Starting a Lobbying Business

by Nicholas Katers; Updated September 26, 2017
Starting a Lobbying Business

A lobbyist is any person who exerts influence over local, state and federal officials to alter the outcome of pending legislation. While lobbyists like Jack Abramoff have soured Americans on the profession, most lobbyists represent small companies and industries that need help via government legislation. An aspiring lobbyist cannot simply set up shop in the state capitol or Washington, D.C., and begin to pester legislators to promote industry-specific legislation. Every lobbying business has to be registered, maintain impeccable records and tread lightly when it comes to political affairs.

Step 1

Register with state or federal government agencies before opening your lobbying business. Most states require lobbyists to pay fees to the Secretary of State for each organization they represent. The U.S. Senate Office of Public Records requires registration for lobbyists who make more than $3,000 per quarter and spend more than $4,500 on lobbying in the quarter preceding registration.

Step 2

Apply for a line of credit with a local commercial bank to pay for lunches, events and travel used in your lobbying efforts. Ask for multiple cards on the same line to maintain flexibility for your team of lobbyists as they gain support for legislation.

Step 3

Lease office space as close to legislative offices as possible to ensure greater access for your lobbying business. Keep in mind that rents in Washington, D.C., and state capitols are exorbitant compared to rents in nearby neighborhoods. Lean toward a smaller office space with Internet and phone connectivity within walking distance of government buildings.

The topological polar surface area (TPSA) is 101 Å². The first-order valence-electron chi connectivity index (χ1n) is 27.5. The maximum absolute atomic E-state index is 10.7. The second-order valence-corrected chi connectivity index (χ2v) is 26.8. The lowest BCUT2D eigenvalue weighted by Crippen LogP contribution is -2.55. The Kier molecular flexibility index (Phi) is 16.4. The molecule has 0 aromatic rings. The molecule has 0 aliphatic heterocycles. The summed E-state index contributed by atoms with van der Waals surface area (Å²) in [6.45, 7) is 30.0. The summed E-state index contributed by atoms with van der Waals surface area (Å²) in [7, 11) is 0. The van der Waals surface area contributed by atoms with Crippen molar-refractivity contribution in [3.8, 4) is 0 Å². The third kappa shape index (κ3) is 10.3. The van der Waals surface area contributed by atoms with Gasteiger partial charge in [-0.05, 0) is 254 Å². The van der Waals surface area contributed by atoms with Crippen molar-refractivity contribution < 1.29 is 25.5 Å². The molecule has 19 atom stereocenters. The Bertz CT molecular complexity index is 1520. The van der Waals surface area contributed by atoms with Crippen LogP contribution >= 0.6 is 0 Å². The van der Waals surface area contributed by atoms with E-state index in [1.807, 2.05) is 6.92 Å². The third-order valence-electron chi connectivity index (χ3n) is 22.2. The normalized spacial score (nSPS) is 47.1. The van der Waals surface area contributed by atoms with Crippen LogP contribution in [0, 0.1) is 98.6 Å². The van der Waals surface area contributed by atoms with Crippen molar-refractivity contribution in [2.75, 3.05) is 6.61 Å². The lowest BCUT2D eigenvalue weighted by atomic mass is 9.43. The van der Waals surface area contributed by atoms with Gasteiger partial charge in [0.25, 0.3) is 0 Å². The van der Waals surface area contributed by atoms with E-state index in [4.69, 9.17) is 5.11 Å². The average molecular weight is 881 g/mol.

Step 4

Recruit one or two veterans of the legislative process to mix with interns as you start your lobbying business. Look for former legislators, legislative aids and lobbyists with a track record of pushing laws for your industry. Take on a handful of interns each year to perform administrative tasks, handle the phones and conduct research to eliminate paperwork for professional lobbyists.

Step 5

Procure lists and contact information for every legislator in state or federal government to identify targets for your lobbying efforts. Research the legislative record for each senator or representative to find a handful of sympathetic ears for the organization or industry you represent. Maintain daily contact with legislative aids to make lunch appointments, learn about committee hearings and preserve your presence in the capitol.

Step 6

Leverage local newspapers, TV stations and radio shows interested in political issues to get your lobbying business in the public eye. Send out press releases daily to get your industry's voice into state capitol reports and newspaper editorials regarding hot-button issues. Offer experienced members of your lobbying business as commentators on public affairs shows on commercial and public TV to draw interest in your industry.

Tips

  • Invest in PDAs and laptops for your entire staff to make your lobbying business more mobile. Your researchers, lobbyists and administrative staff will be able to stay in touch with the central office by sending an e-mail or calling after meetings are complete.

Warnings

  • Outsource the firm's accounting to an experienced CPA to stay on top of reporting deadlines to state and federal agencies. While the wages and fees given to a CPA may seem extravagant, the alternatives are run-ins with the IRS and Justice Department officials who are on the lookout for bad lobbyists. Collect receipts for deposits, withdrawals and expenses each day from your employees to create an accurate paper trail.

About the Author

Nicholas Katers has been a freelance writer since 2006. He teaches American history at Carroll University in Waukesha, Wis. His past works include articles for "CCN Magazine," "The History Teacher" and "The Internationalist" magazine. Katers holds a bachelor's degree and a master's degree in American history from University of Wisconsin-Green Bay and University of Wisconsin-Milwaukee, respectively.

Photo Credits

  • Photo by Korean Resource Center (Flickr)